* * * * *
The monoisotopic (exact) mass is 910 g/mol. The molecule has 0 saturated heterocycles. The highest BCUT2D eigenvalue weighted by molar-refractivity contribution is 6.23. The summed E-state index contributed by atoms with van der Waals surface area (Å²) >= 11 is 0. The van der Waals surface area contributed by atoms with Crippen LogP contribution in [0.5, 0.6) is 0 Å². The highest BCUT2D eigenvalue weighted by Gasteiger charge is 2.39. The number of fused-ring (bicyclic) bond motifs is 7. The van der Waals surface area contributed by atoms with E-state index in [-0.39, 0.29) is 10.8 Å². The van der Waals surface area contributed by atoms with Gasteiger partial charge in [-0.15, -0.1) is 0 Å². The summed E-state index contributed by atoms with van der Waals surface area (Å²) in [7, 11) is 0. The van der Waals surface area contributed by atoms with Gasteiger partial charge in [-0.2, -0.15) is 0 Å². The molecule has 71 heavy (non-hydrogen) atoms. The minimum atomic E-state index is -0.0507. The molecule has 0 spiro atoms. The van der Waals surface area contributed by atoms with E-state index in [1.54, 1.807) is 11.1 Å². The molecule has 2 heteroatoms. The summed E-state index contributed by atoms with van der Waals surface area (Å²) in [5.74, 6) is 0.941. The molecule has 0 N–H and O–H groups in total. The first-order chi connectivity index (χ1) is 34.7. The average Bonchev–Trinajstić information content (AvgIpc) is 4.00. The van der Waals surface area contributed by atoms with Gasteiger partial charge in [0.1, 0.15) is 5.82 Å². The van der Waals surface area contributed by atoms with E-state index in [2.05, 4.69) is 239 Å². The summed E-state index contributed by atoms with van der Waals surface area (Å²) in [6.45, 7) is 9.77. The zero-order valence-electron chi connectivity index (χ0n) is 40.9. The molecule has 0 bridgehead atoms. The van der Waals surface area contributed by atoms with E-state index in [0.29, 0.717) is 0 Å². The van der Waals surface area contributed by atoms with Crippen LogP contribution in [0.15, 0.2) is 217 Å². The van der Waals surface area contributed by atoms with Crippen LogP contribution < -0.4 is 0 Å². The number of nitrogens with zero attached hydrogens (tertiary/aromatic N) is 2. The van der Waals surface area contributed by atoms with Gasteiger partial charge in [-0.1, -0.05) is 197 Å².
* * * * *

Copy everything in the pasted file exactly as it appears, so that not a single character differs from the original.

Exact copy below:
The monoisotopic (exact) mass is 910 g/mol. The molecule has 0 saturated heterocycles. The highest BCUT2D eigenvalue weighted by molar-refractivity contribution is 6.23. The summed E-state index contributed by atoms with van der Waals surface area (Å²) >= 11 is 0. The van der Waals surface area contributed by atoms with Crippen LogP contribution in [0.5, 0.6) is 0 Å². The highest BCUT2D eigenvalue weighted by Gasteiger charge is 2.39. The number of fused-ring (bicyclic) bond motifs is 7. The van der Waals surface area contributed by atoms with E-state index in [-0.39, 0.29) is 10.8 Å². The van der Waals surface area contributed by atoms with Gasteiger partial charge in [-0.15, -0.1) is 0 Å². The summed E-state index contributed by atoms with van der Waals surface area (Å²) in [7, 11) is 0. The van der Waals surface area contributed by atoms with Gasteiger partial charge in [-0.2, -0.15) is 0 Å². The molecule has 71 heavy (non-hydrogen) atoms. The minimum atomic E-state index is -0.0507. The molecule has 0 spiro atoms. The van der Waals surface area contributed by atoms with E-state index in [1.54, 1.807) is 11.1 Å². The molecule has 2 heteroatoms. The summed E-state index contributed by atoms with van der Waals surface area (Å²) in [5.74, 6) is 0.941. The molecule has 0 N–H and O–H groups in total. The first-order chi connectivity index (χ1) is 34.7. The average Bonchev–Trinajstić information content (AvgIpc) is 4.00. The van der Waals surface area contributed by atoms with Gasteiger partial charge in [0.1, 0.15) is 5.82 Å². The van der Waals surface area contributed by atoms with E-state index in [2.05, 4.69) is 239 Å². The summed E-state index contributed by atoms with van der Waals surface area (Å²) in [6.45, 7) is 9.77. The zero-order valence-electron chi connectivity index (χ0n) is 40.9. The molecule has 0 bridgehead atoms. The van der Waals surface area contributed by atoms with E-state index in [0.29, 0.717) is 0 Å². The van der Waals surface area contributed by atoms with Crippen LogP contribution in [0.15, 0.2) is 217 Å². The van der Waals surface area contributed by atoms with Crippen LogP contribution < -0.4 is 0 Å². The number of nitrogens with zero attached hydrogens (tertiary/aromatic N) is 2. The van der Waals surface area contributed by atoms with Gasteiger partial charge in [-0.1, -0.05) is 197 Å².